The Sabbath, a day set aside to honor the Creator, provides an important opportunity to review briefly two spiritual riches, among many, of the Genesis Creation narratives.
A Creator Worthy of Worship
Thankfully, God created through a death-free method of creation in six days, rather than over long ages as deep-time evolutionary theory suggests. As evolutionist David Hull rightly observes: “The God implied by evolutionary theory is not a loving God who cares about His productions . . . [He] is careless, wasteful, indifferent, almost diabolical. He is certainly not the sort of God to whom anyone would be inclined to pray.”[i] The worship-worthiness of God is at stake here in the method of creation God uses. The biblical, benign, six-day Creation renders God a good Creator worthy of worship, and not Darwin’s cruel Devil who creates savagely over long ages.[ii] This means that the seventh-day Sabbath is a memorial of a method of Creation which establishes the worship-worthiness of our Creator.
A Creator Able to Justly Forgive Sins
The Sabbath is also a memorial of the sin-forgiving power of the Creator. Deep-time evolutionary theory requires that not only the animals, but even Adam and Eve were under the curse of physical death from the beginning. In this model, death did not enter planet Earth through the disobedience of our first parents, as indicated, for instance, in Romans 8:20-21 and Romans 5:12. Theologian Nigel Cameron observes that this circumstance “overthrows the sin-death causality, and in so doing pulls the rug from under the feet of the evangelical understanding of the atonement.”[iii] If deep-time evolutionary theory is true, the death of Christ on the cross is not the wage of sin. However, if a six-day Creation is true, death in all living things appears after human sin meaning that the sin-death causality is preserved and the blood of Christ still forgives sins.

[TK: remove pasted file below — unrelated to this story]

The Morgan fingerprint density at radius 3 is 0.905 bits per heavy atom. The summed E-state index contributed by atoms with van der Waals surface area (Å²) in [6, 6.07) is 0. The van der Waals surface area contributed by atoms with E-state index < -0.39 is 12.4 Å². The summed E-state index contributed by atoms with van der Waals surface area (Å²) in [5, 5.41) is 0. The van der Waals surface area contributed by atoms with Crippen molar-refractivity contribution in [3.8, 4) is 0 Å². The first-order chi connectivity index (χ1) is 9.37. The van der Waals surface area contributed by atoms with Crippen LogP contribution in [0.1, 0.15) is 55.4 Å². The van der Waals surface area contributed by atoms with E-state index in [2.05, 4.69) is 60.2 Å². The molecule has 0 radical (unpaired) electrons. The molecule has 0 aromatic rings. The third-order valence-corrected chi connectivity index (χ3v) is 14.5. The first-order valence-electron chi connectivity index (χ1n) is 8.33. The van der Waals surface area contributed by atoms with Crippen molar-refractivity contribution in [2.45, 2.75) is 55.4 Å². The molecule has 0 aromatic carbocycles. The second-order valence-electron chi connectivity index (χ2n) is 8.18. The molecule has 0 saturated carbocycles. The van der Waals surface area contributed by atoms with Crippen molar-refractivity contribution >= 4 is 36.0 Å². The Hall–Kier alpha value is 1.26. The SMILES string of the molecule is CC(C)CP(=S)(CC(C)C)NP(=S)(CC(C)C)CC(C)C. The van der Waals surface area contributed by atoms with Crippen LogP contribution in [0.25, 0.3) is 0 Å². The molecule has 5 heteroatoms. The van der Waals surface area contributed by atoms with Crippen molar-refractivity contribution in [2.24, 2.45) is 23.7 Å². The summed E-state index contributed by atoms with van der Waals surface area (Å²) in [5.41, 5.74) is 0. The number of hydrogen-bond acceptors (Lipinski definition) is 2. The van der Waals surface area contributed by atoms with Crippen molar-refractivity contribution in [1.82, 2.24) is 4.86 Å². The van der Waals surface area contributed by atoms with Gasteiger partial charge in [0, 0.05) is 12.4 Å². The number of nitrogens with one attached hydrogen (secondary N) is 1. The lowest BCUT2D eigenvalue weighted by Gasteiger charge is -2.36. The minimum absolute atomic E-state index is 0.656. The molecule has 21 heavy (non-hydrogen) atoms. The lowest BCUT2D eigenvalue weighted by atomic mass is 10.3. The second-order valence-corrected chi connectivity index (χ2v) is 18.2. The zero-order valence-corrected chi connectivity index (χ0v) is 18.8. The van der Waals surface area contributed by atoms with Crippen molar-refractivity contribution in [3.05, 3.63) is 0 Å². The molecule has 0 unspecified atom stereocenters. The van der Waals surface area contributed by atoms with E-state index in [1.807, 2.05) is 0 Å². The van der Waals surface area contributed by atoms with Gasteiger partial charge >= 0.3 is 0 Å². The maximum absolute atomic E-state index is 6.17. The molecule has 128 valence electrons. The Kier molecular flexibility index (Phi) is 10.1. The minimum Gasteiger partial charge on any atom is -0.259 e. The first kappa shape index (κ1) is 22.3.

The Fossil Record and the Global Biblical Flood
The biblical model of a recent, death-free, six-day Creation is dismissed by those who consider the fossiliferous geologic column as the record of millions of years of evolutionary history. However, the biblical account of a global flood resulting in massive destruction of life neutralizes the deep-time geologic criticism based on the fossil record. A global biblical flood responsible for the accumulations of fossil-bearing strata disentangles the six-day Creation from the contention of a preceding record of death, and thus preserves the sin-death causality and the efficacy of the Cross to justly forgive our sins (Rom 3:25; 1 John 1:9). To those skeptical about considering the biblical Flood in the construction of geological models of earth history, Leonard Brand offers these instructive comments: “To use our biblical worldview as a basis for scientific predictions is compatible with the scientific process because it does exactly what science is supposed to do. It puts our theories and hypothesis out in the open to be discussed, to be supported by accumulating evidence, or refuted by the evidence.”[iv]
This brief discussion suggests that the Sabbath is thereby a weekly memorial of a benign method of Creation showing that the Creator is worthy of worship. Secondly, the Sabbath is also a memorial of the truth of the sin-death causality and the power of the Creator to justly forgive our sins. The truth about the six-day Creation, testified by the Sabbath, encourages us all to worship our Maker joyfully with the deepest conviction possible and with thankful praise without end.
John T. Baldwin, PhD.
[i] David Hull, “The God of the Galápagos,” Nature 352 (August 8, 1991):485-486.
[ii] Writing to his friend, J. D. Hooker in a letter dated July 13, 1856, Charles R. Darwin states: “What a book a Devil’s Chaplain might write on the clumsy, wasteful, blundering, low and horridly cruel works of nature,” (“Darwin Correspondence Project,” The University of Cambridge [2015[:http:/www.darwinproject.ac.uk., accessed May 20, 2015).
[iii] Nigel Cameron, Evolution and the Authority of the Bible (Greenwood, S.D. Dak.: Attic Press, 1983), p. 66.
[iv] Leonard Brand, “Worldviews and Predictions in the Scientific Study of Origins” Origins 64 (2015): 10.